Okay, so the title should read What I Read, but What I’m Reading sounds better.
I read Gil Brewer’s The Vengeful Virgin years ago when re-issued by Hard Case Crime. I remember enjoying it, but I’m going to re-read it because I have no recollection of the story. This is common with me. Stories I read. Stories I write. When I complete them, they disappear.
As I’ve become interested in the source material for Film Noir, the name Gil Brewer came up from time to time as an excellent practitioner of the genre. I’m not sure if any of his books were ever adapted for film during the Cycle (1940-1959), and I’m too lazy to research it. But it pricked my interest. So when Stark House Press offered an overstocked copy of a Gil Brewer double-shot of A Devil for O‘Shaughnessy and The Three-Way Split for three bucks, I revisited Brewer.
Most interesting from that encounter was learning Gil Brewer had lived most of his adult life, his writing life, in my native hometown of St. Petersburg, Florida. The introduction painted a grim portrait of Brewer’s life (again I’m too lazy to go see who wrote that introduction) that possibly explained the dark depictions of the human soul found in his work. I read Devil, which was an unpublished manuscript being released for the first time. Unfortunately, it was written during the depths of Brewer’s downward spiral of heavy drinking and self-doubt. It is a fair novel, with some bright spots. I haven’t gotten around to reading Three Way yet.
Later this year, Stark House released another Brewer double shot The Red Scarf / A Killer on the Loose, with an excellent introduction by Paul Bishop. I gave Brewer another shot, and I’m glad I did.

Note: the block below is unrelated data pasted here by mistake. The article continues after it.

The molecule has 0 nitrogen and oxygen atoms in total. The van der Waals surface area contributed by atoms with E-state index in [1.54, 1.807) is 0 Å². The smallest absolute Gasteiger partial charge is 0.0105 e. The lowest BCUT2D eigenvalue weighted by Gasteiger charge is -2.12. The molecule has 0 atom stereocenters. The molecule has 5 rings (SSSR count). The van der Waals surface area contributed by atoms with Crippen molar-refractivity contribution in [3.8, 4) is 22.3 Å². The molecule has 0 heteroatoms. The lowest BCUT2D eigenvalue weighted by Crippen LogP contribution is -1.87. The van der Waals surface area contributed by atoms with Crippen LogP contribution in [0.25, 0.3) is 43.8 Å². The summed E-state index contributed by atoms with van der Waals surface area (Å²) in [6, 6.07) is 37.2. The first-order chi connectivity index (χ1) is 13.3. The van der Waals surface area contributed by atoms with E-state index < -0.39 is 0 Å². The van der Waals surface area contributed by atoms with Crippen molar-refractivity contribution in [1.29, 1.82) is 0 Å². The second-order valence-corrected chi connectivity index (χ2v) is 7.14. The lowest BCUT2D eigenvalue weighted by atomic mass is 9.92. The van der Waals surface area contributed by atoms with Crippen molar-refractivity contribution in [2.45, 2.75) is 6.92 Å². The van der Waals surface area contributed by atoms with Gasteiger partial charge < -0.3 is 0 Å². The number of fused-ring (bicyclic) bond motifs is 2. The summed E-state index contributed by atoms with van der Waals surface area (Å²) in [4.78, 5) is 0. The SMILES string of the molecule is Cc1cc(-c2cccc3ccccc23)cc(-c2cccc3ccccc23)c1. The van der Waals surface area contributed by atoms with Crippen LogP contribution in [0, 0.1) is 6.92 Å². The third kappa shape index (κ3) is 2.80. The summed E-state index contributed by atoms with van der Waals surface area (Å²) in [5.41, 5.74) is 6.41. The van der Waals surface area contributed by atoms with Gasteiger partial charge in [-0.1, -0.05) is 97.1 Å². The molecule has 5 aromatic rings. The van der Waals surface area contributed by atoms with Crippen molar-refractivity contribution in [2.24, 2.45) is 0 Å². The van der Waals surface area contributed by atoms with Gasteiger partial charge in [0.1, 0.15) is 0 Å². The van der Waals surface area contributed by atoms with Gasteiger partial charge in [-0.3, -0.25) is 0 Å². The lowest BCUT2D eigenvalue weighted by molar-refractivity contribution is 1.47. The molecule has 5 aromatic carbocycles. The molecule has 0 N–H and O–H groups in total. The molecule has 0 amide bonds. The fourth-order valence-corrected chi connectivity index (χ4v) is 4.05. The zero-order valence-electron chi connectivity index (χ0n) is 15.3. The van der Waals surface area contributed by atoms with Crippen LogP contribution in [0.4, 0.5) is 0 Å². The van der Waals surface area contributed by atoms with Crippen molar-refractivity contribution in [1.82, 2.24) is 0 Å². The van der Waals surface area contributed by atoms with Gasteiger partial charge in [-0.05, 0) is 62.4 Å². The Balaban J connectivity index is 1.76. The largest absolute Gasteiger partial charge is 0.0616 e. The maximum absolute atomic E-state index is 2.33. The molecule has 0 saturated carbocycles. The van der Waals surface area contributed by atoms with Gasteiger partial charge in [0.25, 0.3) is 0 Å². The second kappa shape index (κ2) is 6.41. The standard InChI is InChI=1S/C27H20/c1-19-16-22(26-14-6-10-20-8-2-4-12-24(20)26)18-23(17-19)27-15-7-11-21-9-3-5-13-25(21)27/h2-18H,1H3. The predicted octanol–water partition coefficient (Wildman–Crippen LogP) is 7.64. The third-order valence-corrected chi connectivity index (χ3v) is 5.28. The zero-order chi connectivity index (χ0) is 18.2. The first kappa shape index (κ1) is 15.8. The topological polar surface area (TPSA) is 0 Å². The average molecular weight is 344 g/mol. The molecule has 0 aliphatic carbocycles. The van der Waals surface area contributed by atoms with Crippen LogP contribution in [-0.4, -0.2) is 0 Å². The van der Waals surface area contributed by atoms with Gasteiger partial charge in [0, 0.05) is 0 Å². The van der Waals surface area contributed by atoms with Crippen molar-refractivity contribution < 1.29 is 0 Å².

The Red Scarf reads very much like Devil because Brewer’s authorial voice is distinctive. His prose is concise. His first person POV in-looking. But where Devil sagged in storytelling and plot (plus there’s too much woo-woo for my liking), Scarf masterfully works the noir pallette. It tells the story of Roy Nichols, a down on his luck motel owner hitchhiking home to St. Pete from Chicago. He becomes ensnared in the sticky web of Vivian Rise and her boyfriend Noel, who are transporting a briefcase full of mob money. Yep, it’s the story of a doomed protagonist (he has a beautiful innocent housewife back home), a femme fatale, and a satchel of money. We’ve all seen this before, but the reason we have is that it makes for a compelling story. And Brewer delivers. This thing reads like the best of B-Movie film noir. That’s a compliment.
I said Brewer had a distinctive voice, and he does. At least on the two books I’ve read recently, the writing is undeniably his. Now I don’t find his voice as compelling as a Chandler or Robert Parker or James Lee Burke, but it is there, and that is more than can be said of many contemporary writers, who have polished away any defining features of their prose. For that reason, Brewer’s voice is a welcome reprieve. The book also is a complete, satisfying novel coming in at maybe 50,000 words. There’s a lesson here (even for yours truly) on the power of brevity and simplicity.
I recommend The Red Scarf and look forward to reading more Brewer.